When you have more than one child, there is a strange phenomenon that can be summarized with this question: “Why is it suddenly so much easier when one of them isn’t here?” Basically, when you had one child, it was quite a lot of work, and your family had a certain dynamic. Going to the grocery store alone, for example, felt like a mini vacation because it was so much more difficult to go with your climbing, whining, grabbing, hungry child. Then you had two kids, your family adjusted, and life was, again, quite a lot of work. Going to the grocery store with only one kid, then, was the vacation. When you have two, a few hours with only one feels easy as pie, in a way it never did when you only had one. When you have three, having only two with you is suddenly no problem. I’ve often wondered how long this lasts. Do the Duggars feel this way? (“Why is it so quiet around here today? Oh right. Jedediah’s on a playdate. There are only 18 of them.”)
Let me take a moment to be clear, here: I do not think parenting was easy when I had “only” one or two children and this is the reason I kept having more. We’ve been operating at maximum capacity since our first child was born, but somehow we keep managing to adjust. (Mostly it comes down to accepting more help, tolerating more chaos, and having a messier house, but these are topics for another time.)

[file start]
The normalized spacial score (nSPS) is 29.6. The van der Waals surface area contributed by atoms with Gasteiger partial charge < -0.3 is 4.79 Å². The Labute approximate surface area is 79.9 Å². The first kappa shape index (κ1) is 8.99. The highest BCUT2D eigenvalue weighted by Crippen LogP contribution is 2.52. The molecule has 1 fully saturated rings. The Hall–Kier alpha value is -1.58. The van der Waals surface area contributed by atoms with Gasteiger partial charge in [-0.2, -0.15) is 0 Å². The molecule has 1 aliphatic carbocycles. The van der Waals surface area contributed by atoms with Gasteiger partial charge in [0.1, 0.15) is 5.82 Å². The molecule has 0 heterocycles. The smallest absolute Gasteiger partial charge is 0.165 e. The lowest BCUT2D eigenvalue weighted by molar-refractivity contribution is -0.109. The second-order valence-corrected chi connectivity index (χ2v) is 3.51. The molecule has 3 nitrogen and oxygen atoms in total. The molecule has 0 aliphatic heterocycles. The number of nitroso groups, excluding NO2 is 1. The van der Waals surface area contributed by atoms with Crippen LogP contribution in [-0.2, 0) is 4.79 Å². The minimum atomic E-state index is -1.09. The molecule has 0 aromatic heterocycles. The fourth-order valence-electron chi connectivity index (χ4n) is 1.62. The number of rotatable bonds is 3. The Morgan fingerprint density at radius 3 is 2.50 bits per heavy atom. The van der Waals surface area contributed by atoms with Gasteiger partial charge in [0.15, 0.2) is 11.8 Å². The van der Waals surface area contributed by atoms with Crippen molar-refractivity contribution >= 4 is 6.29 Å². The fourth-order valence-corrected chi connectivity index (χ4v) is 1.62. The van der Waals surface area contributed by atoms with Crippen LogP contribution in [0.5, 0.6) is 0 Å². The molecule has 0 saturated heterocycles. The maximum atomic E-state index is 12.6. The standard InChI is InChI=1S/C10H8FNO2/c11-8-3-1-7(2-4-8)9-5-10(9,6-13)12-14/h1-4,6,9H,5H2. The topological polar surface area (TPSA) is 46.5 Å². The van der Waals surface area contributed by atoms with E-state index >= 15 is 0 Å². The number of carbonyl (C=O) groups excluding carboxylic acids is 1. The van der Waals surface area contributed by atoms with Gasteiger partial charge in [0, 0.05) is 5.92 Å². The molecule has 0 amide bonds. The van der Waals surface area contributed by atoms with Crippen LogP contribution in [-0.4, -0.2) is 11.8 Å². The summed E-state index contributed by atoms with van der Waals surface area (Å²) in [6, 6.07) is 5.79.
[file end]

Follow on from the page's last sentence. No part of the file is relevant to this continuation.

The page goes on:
Since having our fourth, my husband and I often take advantage of this phenomenon with the “divide and conquer” strategy. This means that we never do any errand alone because it’s not fair to leave our spouse home in chaos if it can be avoided. This is a useful strategy, even if it does mean neither of us ever has time alone. Like, ever.*
My mistake lately has been to attempt to do things that should only be done with no kids because I suddenly think it will be easy with “only” two. This is what happened when I took R (at not quite 2) and baby N, a newborn at the time, to the library. As I sat on the tiny couch in the kids’ section, nursing the baby, R was supposed to be compliantly playing with the toys and looking carefully at the books. Instead, she decided to run away, of course. She ran straight into the men’s room. Of course. There I sat, pitifully calling out to her, “R! Come back! No, don’t go in there!” with no result whatsoever. I eventually had to walk over to the men’s room, bouncing my crying newborn, and call in to her from the door. I could see R, and she could see me from the middle of the bathroom where she stood, and then she laughed and proceeded to lie down on the floor. I used my serious voice, she used her adorable giggle—it was a stalemate. The bathroom seemed to be empty so I finally decided to just step in and grab her. I apologized to the bathroom in general as I did so, just as a precaution. “No problem!” said a deep voice from one of the stalls.
To sum up, it’s a lesson I’ve needed to learn over and over: having two kids with you may be easier than having four kids with you, but two kids? It’s not no kids.
* Unless you count his drive to work, which I do.